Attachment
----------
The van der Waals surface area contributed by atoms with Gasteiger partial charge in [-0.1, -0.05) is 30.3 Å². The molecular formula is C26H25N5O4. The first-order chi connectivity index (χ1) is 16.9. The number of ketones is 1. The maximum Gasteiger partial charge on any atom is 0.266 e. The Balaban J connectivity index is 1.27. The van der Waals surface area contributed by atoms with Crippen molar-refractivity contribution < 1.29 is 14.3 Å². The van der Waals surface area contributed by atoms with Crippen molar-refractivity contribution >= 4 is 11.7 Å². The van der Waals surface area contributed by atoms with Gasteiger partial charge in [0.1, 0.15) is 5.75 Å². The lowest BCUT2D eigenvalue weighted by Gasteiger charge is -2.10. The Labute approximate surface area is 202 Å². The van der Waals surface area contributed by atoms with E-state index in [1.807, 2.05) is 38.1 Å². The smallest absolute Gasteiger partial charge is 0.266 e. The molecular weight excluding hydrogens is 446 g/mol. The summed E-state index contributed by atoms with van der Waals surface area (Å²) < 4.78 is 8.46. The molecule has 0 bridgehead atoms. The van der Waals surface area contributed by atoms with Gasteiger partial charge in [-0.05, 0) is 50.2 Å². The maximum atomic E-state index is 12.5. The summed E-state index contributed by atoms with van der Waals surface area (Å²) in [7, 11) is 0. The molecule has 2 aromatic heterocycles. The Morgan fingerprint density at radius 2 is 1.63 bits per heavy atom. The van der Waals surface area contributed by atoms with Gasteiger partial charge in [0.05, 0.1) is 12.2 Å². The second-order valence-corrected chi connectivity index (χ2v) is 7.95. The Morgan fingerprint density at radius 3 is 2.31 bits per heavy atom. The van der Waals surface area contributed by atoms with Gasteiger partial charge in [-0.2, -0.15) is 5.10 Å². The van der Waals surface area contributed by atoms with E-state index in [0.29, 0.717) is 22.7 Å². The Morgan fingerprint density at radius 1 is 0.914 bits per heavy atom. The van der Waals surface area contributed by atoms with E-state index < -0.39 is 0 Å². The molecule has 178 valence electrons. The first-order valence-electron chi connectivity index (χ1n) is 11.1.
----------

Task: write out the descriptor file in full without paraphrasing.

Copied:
The van der Waals surface area contributed by atoms with Gasteiger partial charge in [-0.1, -0.05) is 30.3 Å². The molecular formula is C26H25N5O4. The first-order chi connectivity index (χ1) is 16.9. The number of ketones is 1. The maximum Gasteiger partial charge on any atom is 0.266 e. The Balaban J connectivity index is 1.27. The van der Waals surface area contributed by atoms with Crippen molar-refractivity contribution < 1.29 is 14.3 Å². The van der Waals surface area contributed by atoms with Crippen molar-refractivity contribution >= 4 is 11.7 Å². The van der Waals surface area contributed by atoms with Gasteiger partial charge in [0.1, 0.15) is 5.75 Å². The lowest BCUT2D eigenvalue weighted by Gasteiger charge is -2.10. The Labute approximate surface area is 202 Å². The van der Waals surface area contributed by atoms with E-state index in [1.807, 2.05) is 38.1 Å². The smallest absolute Gasteiger partial charge is 0.266 e. The molecular weight excluding hydrogens is 446 g/mol. The summed E-state index contributed by atoms with van der Waals surface area (Å²) < 4.78 is 8.46. The molecule has 0 bridgehead atoms. The van der Waals surface area contributed by atoms with Gasteiger partial charge in [-0.05, 0) is 50.2 Å². The maximum atomic E-state index is 12.5. The summed E-state index contributed by atoms with van der Waals surface area (Å²) in [7, 11) is 0. The molecule has 2 aromatic heterocycles. The Morgan fingerprint density at radius 2 is 1.63 bits per heavy atom. The van der Waals surface area contributed by atoms with Gasteiger partial charge in [0.05, 0.1) is 12.2 Å². The second-order valence-corrected chi connectivity index (χ2v) is 7.95. The Morgan fingerprint density at radius 3 is 2.31 bits per heavy atom. The van der Waals surface area contributed by atoms with Gasteiger partial charge in [-0.2, -0.15) is 5.10 Å². The van der Waals surface area contributed by atoms with E-state index in [0.29, 0.717) is 22.7 Å². The Morgan fingerprint density at radius 1 is 0.914 bits per heavy atom. The van der Waals surface area contributed by atoms with E-state index < -0.39 is 0 Å². The molecule has 178 valence electrons. The first-order valence-electron chi connectivity index (χ1n) is 11.1.